said, he did not rise to defend the course which had been taken by the Government on this question, but merely to point out the difficulty in which the Liberal party found themselves with reference to all questions of a religious or an educational character. The Liberal party in this country in supporting the Roman Catholic hierarchy of Ireland virtually accepted the Ultramontane opinions pronounced by the Papacy, and were, therefore, at variance with the Liberal party throughout the world. The right hon. Gentleman (Mr. Gosehen) had said that the only satisfactory basis in Ireland was one of complete religious equality. But what would be the position of Ireland if such a policy was carried out? The Roman Catholics, governed by an Ultramontane hierarchy, would be in an immense majority, and would absolutely decide all questions relating to religion, education, and learning, upon their own principles. That would be the inevitable sequence of the policy adopted by the Liberal party. The policy of England, on the contrary, had always been that, whatever might be the numbers or creed of those who sought education, toleration should be extended to them. The Church of Rome, on the contrary, was both intolerant and aggressive. As he thought it improper to make an assertion of this nature in the House without supporting its accuracy by confirmation and proof, he desired to ask their attention to two or three instances in confirmation and proof of what he had said. He held in his hand the despatch, a Copy of which he had moved for a short time since, addressed by Prince Gortschak off to the Russian representatives abroad in reference to the rupture of the relations between the Holy See and the Court of Russia, and the abrogation of the Concordat of 1847. In this despatch the following sentence occurred:— The Emperor's word was loyally fulfilled by the conclusion of the Concordat of 1847; it granted to the Roman Catholic Church all that it was possible to grant within those limits (the limits assigned by the Constitution and laws of Russia). But in Russia the Holy See has pretended at all times to the faculty of going beyond those limits.' In confirmation of this there was appended a note—"'The essence of the Catholic religion is to be intolerant,' wrote, in June, 1804, the Cardinal Secretary of State, Gonsalvi, to Cardinal Caprara." He (Mr. Newdegate) would show that this intolerance was not peculiar to the Church of Home in her relations with Russia only, by two extracts, with which he would trouble the House from the syllabus of the "Errors of our Time," which were condemned in the encyclical letter of the Pope, issued in 1864. One opinion which was condemned ran thus— The entire direction of public schools in which the youth of Christian states are educated, except—to a certain extent—in the case of episcopal seminaries, may and must appertain to the civil power, and belong to it so far that no other authority whatever shall be recognized as having any right to interfere in the discipline of the schools, the arrangement of the studies, the taking of degrees, or the choice and approval of the teachers. This was condemned by the Pope as one "error," because the supremacy which he claimed for himself and his Church was ignored. The following was condemned as another heretical opinion:— The system of instructing youth which consists in separating it from the Catholic faith and from the power of the Church, and in teaching it exclusively the knowledge of external things, and the earthly ends of social life, alone, may be perfectly approved by Catholics. If any illustration were needed to satisfy the House that the doctrines of the Papacy, in these points, were entertained or practised in full force by the Bishops of that persuasion in Ireland, it would be found in the pastoral address of the Roman Catholic Archbishops and Bishops, to the Roman Catholic clergy and people of Ire- land, which contained a series of resolutions expressing the judgment of the Roman Catholic Archbishops and Bishops on the subject of mixed education in reference to the Roman Catholics of Ireland. One of those resolutions was— That school for Catholic youth should be such as to ensure for them the benefit of a safe secular education and adequate religious instruction in the faith and practices of the Catholic Church. They should, therefore, be so subordinated to bishops in their respective dioceses as that no books may be used in them for secular instruction to obstruct the ordinary objects; and that the teachers, both as to appointment and removal, and the selection of all books for religious instruction, and the arrangements for it, be under the instruction of the same ordinary. And again— That, in accordance with the decision already pronounced by the Holy See, we reiterate our condemnation of the present system of education established in the Queen's Colleges; that we cannot but declare that the said system has failed signally, notwithstanding the enormous expense entailed by it upon the country; and that we consider that the only means for the Government to free itself from the responsibility of maintaining the present useless, expensive, and obnoxious system would be to give over the Colleges of Cork and Galway, situated in Catholic provinces, to be conducted on Catholic principles, while the Presbyterians are provided for in the College of Belfast, and the members of the Established Church in the University of Dublin. These were the principles of the Church of Rome. When the right hon. Gentleman, therefore, talked about adopting the basis of perfect religious equality in Ireland the principle carried out would really amount to the enthronization of intolerance in that country. The Liberal party were in considerable difficulty, for they wished to adopt the principle of equality, and yet saw that if they did so they must enthrone intolerance in Ireland. The United Church of England and Ireland was tolerant, and because she was tolerant, she preserved her power and position. But if the Roman Catholic Church was to be allowed equality with the Established Church by virtue of the numerical predominance of her worshippers in Ireland, she must attain the supremacy at which she aimed, and nothing could then restrain her intolerance except the establishment of a civil power based upon the principles of absolutism. Nothing would be left but to repeal the Union, which was based upon the toleration of the Established Church, and to supplant the present beneficent and tolerant system, by a Government whose despotic powers might be found sufficiently powerful to check the intolerant assumptions of the Church of Rome. The House had had before its eyes the example of Poland, and of the bloody revolution which was the result of the attempt of the Czar to establish toleration there in spite of the Roman Catholic Church, while acting upon the principle of equality. The example was one that ought not to be forgotten.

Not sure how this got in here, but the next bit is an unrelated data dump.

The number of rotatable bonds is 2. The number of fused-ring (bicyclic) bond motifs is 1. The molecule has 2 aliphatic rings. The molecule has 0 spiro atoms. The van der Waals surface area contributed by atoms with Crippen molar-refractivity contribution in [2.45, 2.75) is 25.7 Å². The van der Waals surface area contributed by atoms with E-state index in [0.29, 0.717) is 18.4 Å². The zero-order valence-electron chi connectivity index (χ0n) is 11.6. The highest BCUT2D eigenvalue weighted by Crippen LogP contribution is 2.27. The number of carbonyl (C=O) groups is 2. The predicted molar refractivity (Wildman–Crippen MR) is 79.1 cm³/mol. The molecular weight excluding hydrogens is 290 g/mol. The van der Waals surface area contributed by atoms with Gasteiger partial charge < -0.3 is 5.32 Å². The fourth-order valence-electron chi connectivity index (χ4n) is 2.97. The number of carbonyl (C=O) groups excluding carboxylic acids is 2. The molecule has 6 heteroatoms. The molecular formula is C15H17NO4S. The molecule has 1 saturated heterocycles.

said, he had never heard before, either that the Union was based upon toleration, or that the Church of England was particularly distinguished by the possession of that characteristic. The predominance of the Established Church in Ireland was a strange illustration of the universal toleration which the hon. Member (Mr. Newdegate) supposed to form the basis of the Irish Union, and he thought that English Dissenters would be able to dispel the theory that in this country the Church of England was remarkable for toleration. Those Members who represented the Church in that House had bitterly, wickedly, and pertinaciously opposed every attempt to give the Dissenters the rights which the Roman Catholic Members of the House were most desirous to obtain for them. It was said that the Roman Catholic Church was an aggressive Church, but how, in reference to the question before them, had the Roman Catholic Church in Ireland shown itself to be aggressive? The Roman Catholic Bishops of Ireland only asked to be allowed to educate their youth according to their own principles. They asked for denominational education — the same thing that was insisted upon by the Protestant Bishops of England and which the Government demanded for the people at large. And when Roman Catholic Bishops of Ireland asked for the same thing they were denounced, not only as bigots, but as aggressors. Was it repugnant to reason or liberty to ask for the Roman Catholics the rights they were so willing to concede to others? He could not understand why the Roman Catholic Bishops in Ireland should be considered bigots because they asked for in Ireland what the Bishop of London and the Archbishop of Canterbury asked for in England. The Roman Catholic Bishops were governed by conscience, and why should not their conscientious feelings be respected when the conscientious feelings of the Protestant Bishops of England were treated with consideration? The Roman Catholic Bishops did not want to interfere with the faith of the Protestants; they only wanted to have their own men, youth, and children protected from aggression. The Roman Catholics wished simply to establish protection for themselves; they did not assail the religious liberties of other people. The evidence of Daniel O'Connell was quoted by the Attorney General for Ireland, but he would remind the right hon. Gentleman that that evidence was given forty-two years ago, before emancipation, when the Roman Catholics scarcely dared to ask or hope for anything. The right hon. Gentleman quoted the opinion of O'Connell in this matter because it served his purpose; but he refused to accept the opinions of that great man in regard to matters of even greater and more urgent importance than the question under the consideration of the House. It was the duty of the Government to have brought in a Bill for the purpose of removing any doubts which might exist in reference to the validity of the supplemental charter. They had insinuated a vague promise of what they might be prepared to do in reference to this question; whereas they ought to have had the courage to declare, "Here is a great difficulty and the cause of much contention; we have given to it a fair and due consideration, and this is the decision at which we have arrived." They knew that there was an earnest desire on the part of the Roman Catholics to have the matter settled, but they would not do anything to settle it. The feelings of the great majority of the people must be respected. What was to be done? Was there any Member of the Government present who would give, not a supplemental charter, but a supplemental statement of their opinions or policy? The Roman Catholics had been taunted with taking £30,000 a year for Maynooth. They did not ask for that. The grant was made as a matter of Imperial policy, and he should be glad to get rid of it as soon as possible. But the Roman Catholics would be great fools if they gave it up before the settlement of the Irish Church question and all its anomalies, and so long as the Regium Donum was maintained he should vote for the grant to Maynooth. The Government, and any future Government, would disappoint the people of Ireland and every liberal-minded man and damage their own reputation if they did not deal with the matter in a bold and comprehensive spirit. One great inconsistency which characterized the conduct of the Protestant gentlemen in Ireland in dealing with the question of education in Ireland was that they maintained that the Roman Catholics ought to be content with any system of education, while they themselves would not be content with anything of the kind. The fact could not be denied that sooner or later this question would have to be settled, for the feelings of the great majority of the Irish people would have to be respected.